If the escaped convict is reasonably capable of being arrested without the use of deadly force, then as mentioned above, the use of a drone to apply deadly force would be excessive force. This could result in judgments against the agencies and individuals responsible for the use of excessive force. Just because the escapee is sentenced to death doesn't authorize other people (even law enforcement) to administer that sentence.
It is interesting to note that there is one very close precedent for the use of a drone to apply deadly force by a law enforcement agency that I'm aware of in US History, which I've not seen brought up anywhere else here. On July 7 2016, Micah Johnson killed five police officers in Dallas and injured several more before barricading himself. Negotiations were attempted and deemed to be ineffective, so a decision was made to use a bomb disposal robot armed with C-4 to kill Johnson without further law enforcement casualties. To my knowledge, this is still the only instance of a robot or drone being used for deadly force by a law enforcement entity in the United States, and I've never seen a good argument for it being unreasonable under the extremely unusual and specific circumstances in that situation. There is quite reasonably plenty of concern about the precedent it set, but it's never been deemed excessive or unreasonable by the courts.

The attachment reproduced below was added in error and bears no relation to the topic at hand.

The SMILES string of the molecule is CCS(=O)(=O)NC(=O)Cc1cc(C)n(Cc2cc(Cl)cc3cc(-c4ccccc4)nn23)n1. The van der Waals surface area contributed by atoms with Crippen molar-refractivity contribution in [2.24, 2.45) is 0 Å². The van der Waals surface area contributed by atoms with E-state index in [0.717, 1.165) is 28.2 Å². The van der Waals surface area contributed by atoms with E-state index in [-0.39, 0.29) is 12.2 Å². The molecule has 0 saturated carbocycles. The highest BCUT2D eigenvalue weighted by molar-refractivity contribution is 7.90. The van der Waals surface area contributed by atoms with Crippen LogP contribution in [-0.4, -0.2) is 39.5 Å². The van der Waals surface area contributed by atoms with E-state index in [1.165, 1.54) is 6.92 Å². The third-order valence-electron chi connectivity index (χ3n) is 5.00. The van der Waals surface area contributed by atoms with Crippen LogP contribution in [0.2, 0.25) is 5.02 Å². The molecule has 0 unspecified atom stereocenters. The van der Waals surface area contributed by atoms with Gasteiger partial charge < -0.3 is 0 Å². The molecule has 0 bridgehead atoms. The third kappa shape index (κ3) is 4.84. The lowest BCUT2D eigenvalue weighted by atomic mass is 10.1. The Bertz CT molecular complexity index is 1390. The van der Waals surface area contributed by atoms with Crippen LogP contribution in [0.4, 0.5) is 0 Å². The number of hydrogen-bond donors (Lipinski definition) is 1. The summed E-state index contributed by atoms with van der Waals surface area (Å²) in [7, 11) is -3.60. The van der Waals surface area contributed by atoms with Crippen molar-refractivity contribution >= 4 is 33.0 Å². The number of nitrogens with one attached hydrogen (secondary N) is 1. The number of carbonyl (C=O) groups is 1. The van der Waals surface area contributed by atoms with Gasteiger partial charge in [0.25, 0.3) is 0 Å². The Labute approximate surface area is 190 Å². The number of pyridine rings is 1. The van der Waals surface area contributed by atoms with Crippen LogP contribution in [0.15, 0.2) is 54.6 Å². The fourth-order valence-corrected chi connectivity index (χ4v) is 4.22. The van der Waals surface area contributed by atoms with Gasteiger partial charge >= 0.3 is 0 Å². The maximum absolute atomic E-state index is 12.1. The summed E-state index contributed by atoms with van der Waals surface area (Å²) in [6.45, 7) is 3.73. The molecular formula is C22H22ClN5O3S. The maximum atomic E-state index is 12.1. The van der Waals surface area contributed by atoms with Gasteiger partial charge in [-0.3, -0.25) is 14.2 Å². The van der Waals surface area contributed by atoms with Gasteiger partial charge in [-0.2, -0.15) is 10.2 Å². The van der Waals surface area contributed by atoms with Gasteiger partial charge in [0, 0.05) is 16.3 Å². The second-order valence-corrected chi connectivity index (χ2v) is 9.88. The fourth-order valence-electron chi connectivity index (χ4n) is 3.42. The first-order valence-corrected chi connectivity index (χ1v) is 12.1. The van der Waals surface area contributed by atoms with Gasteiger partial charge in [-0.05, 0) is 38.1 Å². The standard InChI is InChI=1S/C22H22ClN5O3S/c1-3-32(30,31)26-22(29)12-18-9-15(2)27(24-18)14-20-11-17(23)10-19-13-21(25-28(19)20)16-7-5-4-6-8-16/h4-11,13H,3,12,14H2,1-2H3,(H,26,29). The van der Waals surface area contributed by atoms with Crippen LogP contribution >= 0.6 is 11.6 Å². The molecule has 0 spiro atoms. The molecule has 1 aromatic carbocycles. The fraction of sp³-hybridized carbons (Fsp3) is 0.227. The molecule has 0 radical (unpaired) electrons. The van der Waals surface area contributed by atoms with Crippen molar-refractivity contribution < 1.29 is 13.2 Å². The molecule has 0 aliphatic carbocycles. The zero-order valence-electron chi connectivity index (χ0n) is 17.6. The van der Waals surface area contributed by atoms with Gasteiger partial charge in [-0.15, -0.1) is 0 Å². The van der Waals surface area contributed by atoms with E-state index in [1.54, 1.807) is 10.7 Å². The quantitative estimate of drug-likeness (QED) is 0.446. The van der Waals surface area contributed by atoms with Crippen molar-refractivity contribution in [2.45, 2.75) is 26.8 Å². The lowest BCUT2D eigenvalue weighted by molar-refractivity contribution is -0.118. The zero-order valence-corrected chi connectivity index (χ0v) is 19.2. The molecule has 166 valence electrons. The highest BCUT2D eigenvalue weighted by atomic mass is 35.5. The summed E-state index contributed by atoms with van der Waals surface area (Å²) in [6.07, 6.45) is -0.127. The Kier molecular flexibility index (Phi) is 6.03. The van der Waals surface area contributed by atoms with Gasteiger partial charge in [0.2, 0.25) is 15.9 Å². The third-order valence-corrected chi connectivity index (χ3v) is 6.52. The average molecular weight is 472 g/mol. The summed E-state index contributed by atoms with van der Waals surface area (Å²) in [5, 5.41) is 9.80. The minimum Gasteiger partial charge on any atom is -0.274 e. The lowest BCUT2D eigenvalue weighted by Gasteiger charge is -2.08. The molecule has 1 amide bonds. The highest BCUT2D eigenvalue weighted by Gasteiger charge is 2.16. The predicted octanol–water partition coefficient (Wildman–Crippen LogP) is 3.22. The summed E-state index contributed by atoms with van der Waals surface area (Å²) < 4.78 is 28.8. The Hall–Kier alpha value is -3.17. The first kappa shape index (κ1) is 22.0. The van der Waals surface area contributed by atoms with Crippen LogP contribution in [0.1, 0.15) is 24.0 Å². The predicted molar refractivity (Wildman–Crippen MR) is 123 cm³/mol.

In terms of its relation to the original question, if the hypothetical escapee were barricaded and seemingly incapable of being arrested without further casualties, this precedent might be one that a law enforcement agency would point to when making the call to use deadly force, though it's certainly not legally settled ground. In that circumstance though, the escapee's death sentence wouldn't really be a justification for the use of deadly force.